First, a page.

|Computer Science and Software Engineering|
|Digital and IT services|
|Medium-size business (50-249 employees)|
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A day in the life of a Developer in the United Kingdom
When starting out, try to learn as much as you can about the company, and sector as you possibly can. It's the best way to impress in an interview to be knowledge about the company, its peers, and what is happening in the sector.
Briefly describe the organisation you work for
What do you do?
Create IT systems from scratch using a variety of technologies.
Reflecting upon your past employment and education, what led you to your current career choice?
Did a summer internship at Deloitte before my final year, which led to a job offer. Took a gap year to travel in Africa and teach English in China. Worked as a data and analytics specialist at Deloitte and qualified as a chartered accountant. After 6 years, didn't fancy the career path there so moved to a technology startup. From this experience, I learned that a midsize company, with a UK location, working in advanced technology is where I excel.
Is your current job sector different from what you thought you would enter when you graduated?
Financial Services in London was a big sector when I graduated and still is. I'd still recommend it, although it feels harder to Brexit proof a career nowadays.
Describe your most memorable day at work
Over my career so far, the bits that really stand out are giving presentations and sales pitches and international travel when I was in my 20s,
Are there any challenges associated with your job?
For software developers, the main ones are communications skills - elicit, understand and challenge requirements; progress and project plans; technology options. And then staying current.
What’s your work environment and culture like?
Challenging but superb. We are in the office 5 days a week, 8am till 6pm. It's very hard to explain culture when you haven't worked before, but for me it's a measure of how well an organisation works. Like a well maintained engine, there is little friction. It's also hard to spot in an interview, but best advice I can give is to try to meet as many of the people (line manager, co-workers) that you will be working with, and see if you click.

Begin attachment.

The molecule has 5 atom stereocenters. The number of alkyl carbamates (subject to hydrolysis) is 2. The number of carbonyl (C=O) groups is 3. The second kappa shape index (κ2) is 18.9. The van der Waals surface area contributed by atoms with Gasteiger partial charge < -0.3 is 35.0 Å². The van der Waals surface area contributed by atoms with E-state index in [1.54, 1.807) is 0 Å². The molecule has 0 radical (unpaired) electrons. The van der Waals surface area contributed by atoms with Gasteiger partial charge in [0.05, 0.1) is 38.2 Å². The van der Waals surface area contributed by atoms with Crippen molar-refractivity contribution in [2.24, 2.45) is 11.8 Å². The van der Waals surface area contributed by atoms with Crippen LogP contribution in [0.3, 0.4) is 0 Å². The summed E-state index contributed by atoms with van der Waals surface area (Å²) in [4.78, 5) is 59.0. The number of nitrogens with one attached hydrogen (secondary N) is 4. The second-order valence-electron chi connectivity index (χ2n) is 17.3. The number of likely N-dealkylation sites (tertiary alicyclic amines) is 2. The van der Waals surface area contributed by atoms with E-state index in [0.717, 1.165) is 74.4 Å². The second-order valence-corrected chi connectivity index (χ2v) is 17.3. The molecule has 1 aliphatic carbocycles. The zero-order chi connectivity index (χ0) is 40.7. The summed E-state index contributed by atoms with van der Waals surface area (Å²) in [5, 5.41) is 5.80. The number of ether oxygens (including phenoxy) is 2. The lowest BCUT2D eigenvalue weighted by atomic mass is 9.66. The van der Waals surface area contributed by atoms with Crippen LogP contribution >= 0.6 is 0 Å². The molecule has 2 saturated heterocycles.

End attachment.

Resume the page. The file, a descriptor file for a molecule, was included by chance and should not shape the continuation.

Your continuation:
What extracurricular activities did you undertake at university and what transferable skills did you develop through these?
The key thing for me was working - societies, etc. are great but nothing beats having actual jobs on your CV, even if they are internships, volunteer jobs, freelancing, etc. It de-risks you for an employer if they know that somebody else has been happy to pay you money for your time. Specifically for technical people, having a stack exchange profile and github projects are an important showcase
What would you like to do next with your career?
I would have liked to have worked overseas more before "settling down"
What top tips do you have for York students preparing for today’s job market and life after graduation?
A degree gets you in the door, nothing else. If you're lucky, some of what you study may be applicable in your job, but mostly a degree is not on-the-job training. What will get you ahead is commitment & taking responsibility and ownership for your own career and deliverables. When starting out, try to learn as much as you can about the company, and sector as you possibly can. It's the best way to impress in an interview to be knowledge about the company, its peers, and what is happening in the sector.
What topics from students are you happy to answer questions on?
If you like the look of Edward’s profile, the next steps are down to you! You can send Edward a message to find out more about their career journey. If you feel you would benefit from more in-depth conversations, ask Edward to be your mentor.